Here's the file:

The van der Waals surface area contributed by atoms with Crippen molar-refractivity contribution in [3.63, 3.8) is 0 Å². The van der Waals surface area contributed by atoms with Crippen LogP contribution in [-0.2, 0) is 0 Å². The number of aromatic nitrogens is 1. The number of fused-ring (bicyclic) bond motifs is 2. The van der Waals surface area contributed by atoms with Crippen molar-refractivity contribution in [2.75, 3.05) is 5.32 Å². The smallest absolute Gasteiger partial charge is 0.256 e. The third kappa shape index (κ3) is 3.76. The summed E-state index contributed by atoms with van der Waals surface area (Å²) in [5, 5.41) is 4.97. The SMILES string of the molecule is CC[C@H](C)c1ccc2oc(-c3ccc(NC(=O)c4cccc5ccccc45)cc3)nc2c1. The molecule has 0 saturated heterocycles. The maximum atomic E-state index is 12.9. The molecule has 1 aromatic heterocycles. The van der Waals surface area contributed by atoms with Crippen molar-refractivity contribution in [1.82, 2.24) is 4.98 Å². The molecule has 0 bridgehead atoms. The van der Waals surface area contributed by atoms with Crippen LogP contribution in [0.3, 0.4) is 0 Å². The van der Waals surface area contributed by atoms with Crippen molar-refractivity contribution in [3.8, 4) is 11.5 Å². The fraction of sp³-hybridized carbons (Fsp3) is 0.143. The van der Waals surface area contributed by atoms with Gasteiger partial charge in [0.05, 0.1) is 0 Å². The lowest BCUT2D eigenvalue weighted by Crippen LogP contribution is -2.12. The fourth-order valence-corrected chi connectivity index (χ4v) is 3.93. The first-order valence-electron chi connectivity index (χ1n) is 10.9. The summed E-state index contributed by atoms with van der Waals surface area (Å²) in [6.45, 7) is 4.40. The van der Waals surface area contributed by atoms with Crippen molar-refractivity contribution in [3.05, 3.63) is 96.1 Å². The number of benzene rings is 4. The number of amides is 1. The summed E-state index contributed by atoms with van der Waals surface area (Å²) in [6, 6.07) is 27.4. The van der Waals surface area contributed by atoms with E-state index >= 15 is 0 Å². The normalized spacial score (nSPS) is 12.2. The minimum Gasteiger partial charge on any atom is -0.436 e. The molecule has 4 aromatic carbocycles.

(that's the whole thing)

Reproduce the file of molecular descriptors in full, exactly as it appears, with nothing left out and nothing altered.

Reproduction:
The van der Waals surface area contributed by atoms with Crippen molar-refractivity contribution in [3.63, 3.8) is 0 Å². The van der Waals surface area contributed by atoms with Crippen LogP contribution in [-0.2, 0) is 0 Å². The number of aromatic nitrogens is 1. The number of fused-ring (bicyclic) bond motifs is 2. The van der Waals surface area contributed by atoms with Crippen molar-refractivity contribution in [2.75, 3.05) is 5.32 Å². The smallest absolute Gasteiger partial charge is 0.256 e. The third kappa shape index (κ3) is 3.76. The summed E-state index contributed by atoms with van der Waals surface area (Å²) in [5, 5.41) is 4.97. The SMILES string of the molecule is CC[C@H](C)c1ccc2oc(-c3ccc(NC(=O)c4cccc5ccccc45)cc3)nc2c1. The molecule has 0 saturated heterocycles. The maximum atomic E-state index is 12.9. The molecule has 1 aromatic heterocycles. The van der Waals surface area contributed by atoms with Crippen molar-refractivity contribution in [1.82, 2.24) is 4.98 Å². The molecule has 0 bridgehead atoms. The van der Waals surface area contributed by atoms with Crippen LogP contribution in [0.3, 0.4) is 0 Å². The van der Waals surface area contributed by atoms with Crippen molar-refractivity contribution in [3.8, 4) is 11.5 Å². The fraction of sp³-hybridized carbons (Fsp3) is 0.143. The van der Waals surface area contributed by atoms with Gasteiger partial charge in [0.05, 0.1) is 0 Å². The lowest BCUT2D eigenvalue weighted by Crippen LogP contribution is -2.12. The fourth-order valence-corrected chi connectivity index (χ4v) is 3.93. The first-order valence-electron chi connectivity index (χ1n) is 10.9. The summed E-state index contributed by atoms with van der Waals surface area (Å²) in [6.45, 7) is 4.40. The van der Waals surface area contributed by atoms with Crippen molar-refractivity contribution in [3.05, 3.63) is 96.1 Å². The number of benzene rings is 4. The number of amides is 1. The summed E-state index contributed by atoms with van der Waals surface area (Å²) in [6, 6.07) is 27.4. The van der Waals surface area contributed by atoms with E-state index >= 15 is 0 Å². The normalized spacial score (nSPS) is 12.2. The minimum Gasteiger partial charge on any atom is -0.436 e. The molecule has 4 aromatic carbocycles.